Alice Miller digs into the psycho-history behind the mental-illness cases she deals with, turning her lights on the legacy of parent education from medieval through early-modern times. And to a large degree Miller lays the blame for traditions of mental illness on Christian theology. If children were presumed to be born evil, then the struggle to raise them could be something like exorcizing demons. How should a God-fearing parent proceed? The examples Miller cites from parenting literature are many and disturbing. In a 1740s "Essay on the Education and Instruction of Children", J. Sulzer, argues that the first necessary step was for children to learn that the world of adults had an established order, which could not be altered by wailing protests or selfish demands. Second, they must learn to obey the authors of that order:
"The second major matter to which one must dedicate oneself beginning with the second and third year is a strict obedience to parents and superiors and a trusting acceptance of all they do. These qualities are not only absolutely necessary for the success of a child's education, but they have a very strong influence on education in general. They are essential because they impart to the mind orderliness per se and a spirit of submission to the laws. A child who is not used to obeying his parents will also not willingly submit to the laws and rules of reason once he is on his own ..., since he is already accustomed to act in accordance with his own will. Obedience is so important that all education is actually nothing other than learning how to obey." (p.12)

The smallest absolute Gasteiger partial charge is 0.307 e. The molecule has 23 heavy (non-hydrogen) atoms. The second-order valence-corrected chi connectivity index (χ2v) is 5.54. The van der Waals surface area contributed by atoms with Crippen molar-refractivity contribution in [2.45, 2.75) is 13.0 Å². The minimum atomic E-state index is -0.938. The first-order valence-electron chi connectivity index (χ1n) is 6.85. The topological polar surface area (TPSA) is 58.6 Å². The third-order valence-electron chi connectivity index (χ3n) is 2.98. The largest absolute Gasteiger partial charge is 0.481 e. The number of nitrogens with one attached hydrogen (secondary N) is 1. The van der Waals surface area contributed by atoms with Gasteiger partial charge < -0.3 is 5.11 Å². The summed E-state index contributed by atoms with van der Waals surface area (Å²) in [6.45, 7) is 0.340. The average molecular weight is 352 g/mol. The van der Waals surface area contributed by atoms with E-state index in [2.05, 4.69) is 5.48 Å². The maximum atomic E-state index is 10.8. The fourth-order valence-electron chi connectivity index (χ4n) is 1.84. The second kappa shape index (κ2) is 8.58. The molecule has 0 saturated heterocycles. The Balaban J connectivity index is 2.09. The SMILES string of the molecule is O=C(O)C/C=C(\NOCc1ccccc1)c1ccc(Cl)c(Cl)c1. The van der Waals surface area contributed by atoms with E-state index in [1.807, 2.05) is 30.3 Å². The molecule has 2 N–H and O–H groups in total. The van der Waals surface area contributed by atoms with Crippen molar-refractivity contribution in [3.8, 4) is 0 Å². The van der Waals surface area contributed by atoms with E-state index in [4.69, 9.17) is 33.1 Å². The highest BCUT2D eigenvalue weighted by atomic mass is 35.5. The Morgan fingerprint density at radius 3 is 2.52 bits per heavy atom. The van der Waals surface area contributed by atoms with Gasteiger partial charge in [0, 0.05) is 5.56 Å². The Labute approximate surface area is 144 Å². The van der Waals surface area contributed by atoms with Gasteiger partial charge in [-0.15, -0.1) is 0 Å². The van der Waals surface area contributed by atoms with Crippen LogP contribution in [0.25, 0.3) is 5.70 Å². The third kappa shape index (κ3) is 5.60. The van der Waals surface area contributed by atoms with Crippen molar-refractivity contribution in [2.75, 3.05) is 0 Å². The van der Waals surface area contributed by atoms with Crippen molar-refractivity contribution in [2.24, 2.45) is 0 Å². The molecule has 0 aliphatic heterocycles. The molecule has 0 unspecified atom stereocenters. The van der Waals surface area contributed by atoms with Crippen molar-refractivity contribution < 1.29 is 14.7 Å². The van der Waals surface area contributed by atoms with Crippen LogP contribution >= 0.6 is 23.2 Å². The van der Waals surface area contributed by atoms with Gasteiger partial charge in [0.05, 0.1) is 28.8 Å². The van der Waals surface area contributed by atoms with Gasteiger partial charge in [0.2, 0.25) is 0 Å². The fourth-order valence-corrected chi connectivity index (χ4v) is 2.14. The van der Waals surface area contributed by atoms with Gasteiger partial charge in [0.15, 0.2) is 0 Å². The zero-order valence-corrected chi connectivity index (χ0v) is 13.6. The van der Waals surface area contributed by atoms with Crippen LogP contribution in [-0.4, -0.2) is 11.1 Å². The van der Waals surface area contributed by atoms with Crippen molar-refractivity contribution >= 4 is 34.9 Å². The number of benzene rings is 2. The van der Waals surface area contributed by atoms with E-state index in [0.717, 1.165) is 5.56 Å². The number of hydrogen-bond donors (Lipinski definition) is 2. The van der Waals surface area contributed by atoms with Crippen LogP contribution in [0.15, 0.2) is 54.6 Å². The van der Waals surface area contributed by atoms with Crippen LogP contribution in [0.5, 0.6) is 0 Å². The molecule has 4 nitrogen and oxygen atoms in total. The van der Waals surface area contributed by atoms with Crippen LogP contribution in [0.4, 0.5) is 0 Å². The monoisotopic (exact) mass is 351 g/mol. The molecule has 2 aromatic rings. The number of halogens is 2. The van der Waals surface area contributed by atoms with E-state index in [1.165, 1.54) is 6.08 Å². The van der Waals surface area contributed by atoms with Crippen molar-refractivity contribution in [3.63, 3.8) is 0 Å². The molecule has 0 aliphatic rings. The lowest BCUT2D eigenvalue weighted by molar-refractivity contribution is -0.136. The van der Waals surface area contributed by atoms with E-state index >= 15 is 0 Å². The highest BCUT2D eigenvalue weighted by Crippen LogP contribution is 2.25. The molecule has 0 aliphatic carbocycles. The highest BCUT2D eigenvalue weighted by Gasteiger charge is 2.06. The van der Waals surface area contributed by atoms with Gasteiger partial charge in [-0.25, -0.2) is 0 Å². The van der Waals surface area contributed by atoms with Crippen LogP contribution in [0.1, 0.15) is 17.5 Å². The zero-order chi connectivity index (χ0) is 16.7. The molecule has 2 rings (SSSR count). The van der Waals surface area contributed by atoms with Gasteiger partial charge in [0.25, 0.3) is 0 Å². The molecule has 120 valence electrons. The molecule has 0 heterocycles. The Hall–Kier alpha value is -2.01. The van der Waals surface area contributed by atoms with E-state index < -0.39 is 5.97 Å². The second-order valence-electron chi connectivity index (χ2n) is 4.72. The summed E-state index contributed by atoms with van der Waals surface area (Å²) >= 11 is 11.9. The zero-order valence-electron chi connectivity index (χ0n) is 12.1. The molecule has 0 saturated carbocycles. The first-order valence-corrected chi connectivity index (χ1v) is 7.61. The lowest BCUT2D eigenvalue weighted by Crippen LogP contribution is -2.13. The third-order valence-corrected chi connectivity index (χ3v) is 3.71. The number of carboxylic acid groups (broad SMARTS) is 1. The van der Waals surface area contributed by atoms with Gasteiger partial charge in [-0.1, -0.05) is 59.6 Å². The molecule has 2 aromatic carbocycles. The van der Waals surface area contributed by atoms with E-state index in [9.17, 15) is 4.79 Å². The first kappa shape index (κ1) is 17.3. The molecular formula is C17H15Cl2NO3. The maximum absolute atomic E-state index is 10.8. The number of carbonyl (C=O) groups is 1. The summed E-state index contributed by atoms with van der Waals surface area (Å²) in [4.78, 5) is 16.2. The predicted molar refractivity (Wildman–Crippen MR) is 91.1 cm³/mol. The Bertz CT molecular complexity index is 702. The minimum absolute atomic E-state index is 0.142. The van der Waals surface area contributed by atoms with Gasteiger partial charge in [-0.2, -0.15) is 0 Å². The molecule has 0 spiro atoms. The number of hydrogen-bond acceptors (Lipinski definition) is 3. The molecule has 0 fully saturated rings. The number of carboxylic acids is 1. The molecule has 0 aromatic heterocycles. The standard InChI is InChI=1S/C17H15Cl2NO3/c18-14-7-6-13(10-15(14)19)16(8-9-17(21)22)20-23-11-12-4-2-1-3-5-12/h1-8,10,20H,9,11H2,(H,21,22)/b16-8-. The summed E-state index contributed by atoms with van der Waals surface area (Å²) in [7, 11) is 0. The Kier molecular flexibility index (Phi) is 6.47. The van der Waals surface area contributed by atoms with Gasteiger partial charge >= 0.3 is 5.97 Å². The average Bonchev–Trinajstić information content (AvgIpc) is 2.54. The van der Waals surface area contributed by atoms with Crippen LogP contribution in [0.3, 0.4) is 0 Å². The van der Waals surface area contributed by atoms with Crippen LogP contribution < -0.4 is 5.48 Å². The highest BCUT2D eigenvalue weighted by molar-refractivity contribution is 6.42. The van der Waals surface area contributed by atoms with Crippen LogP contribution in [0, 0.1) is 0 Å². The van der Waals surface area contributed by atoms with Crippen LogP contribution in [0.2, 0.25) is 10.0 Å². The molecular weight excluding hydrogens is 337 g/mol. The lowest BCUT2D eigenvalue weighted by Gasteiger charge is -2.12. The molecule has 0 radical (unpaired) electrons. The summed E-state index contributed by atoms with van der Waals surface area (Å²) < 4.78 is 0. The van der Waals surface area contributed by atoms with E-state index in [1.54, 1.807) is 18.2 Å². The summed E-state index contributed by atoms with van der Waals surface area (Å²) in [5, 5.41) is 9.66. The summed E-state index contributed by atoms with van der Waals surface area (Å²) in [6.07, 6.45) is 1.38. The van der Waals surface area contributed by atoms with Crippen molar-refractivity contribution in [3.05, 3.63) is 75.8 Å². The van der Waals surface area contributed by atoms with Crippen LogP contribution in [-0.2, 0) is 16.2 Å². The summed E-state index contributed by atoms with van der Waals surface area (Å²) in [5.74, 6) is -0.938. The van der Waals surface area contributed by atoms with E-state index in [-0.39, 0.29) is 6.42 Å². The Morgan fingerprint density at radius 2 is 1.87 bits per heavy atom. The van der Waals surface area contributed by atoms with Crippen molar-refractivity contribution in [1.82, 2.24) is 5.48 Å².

Perhaps Miller aims indiscriminately at religion in general. She is focused on cases of abuse, like a policeman who sees crime all day. Her call for compassion is not the whole answer for parents, but it is crucial for a saner world.
--author of Correcting Jesus: 2000 Years of Changing the Story